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The Business Matrix: Monday 2 April 2012

Forever 21 to sub-let part of first UK shop

The US fashion giant, Forever 21, is already seeking to downsize its debut UK store, less than a year-and-a-half since it launched. The group's plan to sub-let to other retailers part of its store in Birmingham's Bullring centre came as it emerged it lost nearly £2 for every £3 of sales in the four months after opening in November 2010. Forever 21, which has three UK shops, said: "We are currently evaluating options with the landlord to improve the productivity of the space in our Birmingham store."

'Old boys' network' alive on UK boards

Almost half of those who set the pay of top executives are current or former bosses, laying bare the existence of an "old boys' network" at the UK's biggest companies. The High Pay Centre found that of 366 directors who sit on FTSE 100 remuneration committees, just 10 per cent were not from business and only 16 per cent were women. Deborah Hargreaves, a spokeswoman for the think tank, said: "In the UK we have a system designed and run by people with an apparent vested interest."

Vodafone acts on Indian tax demand

The Independent on Sunday reports that Vodafone is ready to take the Indian government to the UN over its attempts to force the telecoms giant to pay more than $2bn in tax. The country has failed twice over its demand for capital gains tax in relation to Vodafone's $10.7bn takeover of Hutchison Whampoa's Indian unit in 2007.

Cookson plots £2bn break-up of firm

The industrial company Cookson is working on a secret plan to break itself into two by spinning off its electronics business, The Sunday Times says. Cookson has appointed Rothschild to work on the proposal, which would see the division floated as a standalone company on the London Stock Exchange market.

UK banks face trade war with Argentina

A group of British and American banks have been threatened with legal action by the Argentinian government for advising and writing research reports about firms involved in the Falkland Islands' £1.6bn oil industry. The banks, such as RBS, have been warned they face criminal and civil action in the courts, The Sunday Telegraph says.

UK draws up plans over Spanish crisis

British financial authorities are drawing up emergency plans to cope with the fallout from the Spanish financial crisis, reports The Mail on Sunday. The Financial Services Authority and the Bank of England have been discussing the risks to public confidence in the UK posed by the strong financial links between Spain and Britain.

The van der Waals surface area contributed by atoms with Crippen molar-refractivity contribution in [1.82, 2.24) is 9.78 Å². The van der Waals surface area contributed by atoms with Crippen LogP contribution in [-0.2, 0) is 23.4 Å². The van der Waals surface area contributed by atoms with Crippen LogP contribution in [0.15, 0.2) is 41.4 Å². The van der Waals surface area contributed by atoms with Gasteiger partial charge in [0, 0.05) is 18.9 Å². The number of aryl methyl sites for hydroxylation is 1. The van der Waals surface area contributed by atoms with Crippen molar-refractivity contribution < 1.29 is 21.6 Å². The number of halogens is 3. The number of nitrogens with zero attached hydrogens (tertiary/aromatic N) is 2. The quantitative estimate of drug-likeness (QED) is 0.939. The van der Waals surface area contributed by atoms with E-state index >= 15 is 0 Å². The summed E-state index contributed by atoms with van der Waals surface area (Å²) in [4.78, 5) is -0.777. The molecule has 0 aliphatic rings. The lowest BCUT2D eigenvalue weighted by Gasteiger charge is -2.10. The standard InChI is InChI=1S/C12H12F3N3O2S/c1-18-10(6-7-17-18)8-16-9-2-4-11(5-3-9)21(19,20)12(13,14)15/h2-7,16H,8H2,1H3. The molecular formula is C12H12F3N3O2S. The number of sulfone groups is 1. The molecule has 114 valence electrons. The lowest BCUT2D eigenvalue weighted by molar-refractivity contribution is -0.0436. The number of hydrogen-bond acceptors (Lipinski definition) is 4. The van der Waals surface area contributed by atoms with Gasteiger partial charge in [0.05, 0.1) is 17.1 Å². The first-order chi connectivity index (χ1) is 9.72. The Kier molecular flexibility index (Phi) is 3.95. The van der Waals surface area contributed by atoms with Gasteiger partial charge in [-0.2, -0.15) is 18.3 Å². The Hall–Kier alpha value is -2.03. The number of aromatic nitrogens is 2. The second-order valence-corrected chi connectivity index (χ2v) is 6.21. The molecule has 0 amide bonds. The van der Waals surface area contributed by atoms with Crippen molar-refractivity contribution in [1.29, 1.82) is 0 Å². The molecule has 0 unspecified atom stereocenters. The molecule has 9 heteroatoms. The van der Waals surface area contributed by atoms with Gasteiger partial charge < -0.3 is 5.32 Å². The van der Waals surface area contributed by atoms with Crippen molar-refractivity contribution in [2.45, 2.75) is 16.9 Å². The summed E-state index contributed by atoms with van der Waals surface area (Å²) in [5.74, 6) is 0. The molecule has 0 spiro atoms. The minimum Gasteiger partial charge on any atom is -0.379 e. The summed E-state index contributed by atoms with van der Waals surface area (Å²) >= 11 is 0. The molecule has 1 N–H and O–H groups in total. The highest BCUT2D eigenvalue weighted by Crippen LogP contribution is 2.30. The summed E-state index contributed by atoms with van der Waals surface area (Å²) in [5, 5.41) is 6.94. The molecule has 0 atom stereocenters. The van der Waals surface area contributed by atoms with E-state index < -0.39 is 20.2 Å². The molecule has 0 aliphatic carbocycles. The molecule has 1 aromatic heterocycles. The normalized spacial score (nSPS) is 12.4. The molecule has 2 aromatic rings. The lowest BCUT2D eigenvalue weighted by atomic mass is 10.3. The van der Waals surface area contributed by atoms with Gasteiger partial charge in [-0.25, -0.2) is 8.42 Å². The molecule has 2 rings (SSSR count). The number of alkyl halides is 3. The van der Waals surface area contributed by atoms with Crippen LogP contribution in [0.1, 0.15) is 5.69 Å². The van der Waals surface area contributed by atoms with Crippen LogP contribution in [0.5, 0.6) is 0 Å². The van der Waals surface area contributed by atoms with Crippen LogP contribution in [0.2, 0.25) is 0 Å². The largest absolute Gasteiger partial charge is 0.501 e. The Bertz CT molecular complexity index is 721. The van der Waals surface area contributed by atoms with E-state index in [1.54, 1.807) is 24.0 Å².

Pollster prays for City approval

Pollster YouGov will hope it gets a vote of approval from the City following the release of its interim results today. Last February, the AIM-listed group announced its trading was on course to meet forecasts, saying it was seeing double-digit organic revenue growth. Also today digital camera group Andor Technology will update the market.

Syrian worries for Gulfsands

AIM-listed driller Gulfsands Petroleum releases its preliminary results on Tuesday amid continuing uncertainty over its Syrian operations. Back in February the London-based oil firm said it was stopping its exploration in the country amid the unrest, having already halted its involvement in production there last December.

Halfords still has a hill to climb

Halfords announces its pre-close update on Thursday, and Oriel Securities warns it does not expect the bike retailer's insight into recent trading "to look pretty". Over the third quarter, the group saw like-for-like sales drop 4.8 per cent, but brokers' scribes believe there has been a slight improvement during the final three months.

Booker books in trading update

Also updating the market on Thursday is Booker, with the cash and carry wholesaler releasing its trading statement for the fourth quarter. The previous three months saw its like-for-like sales – minus tobacco – jump 5.8 per cent, and UBS's Mike Tattersall is expecting "another solid underlying trading performance".

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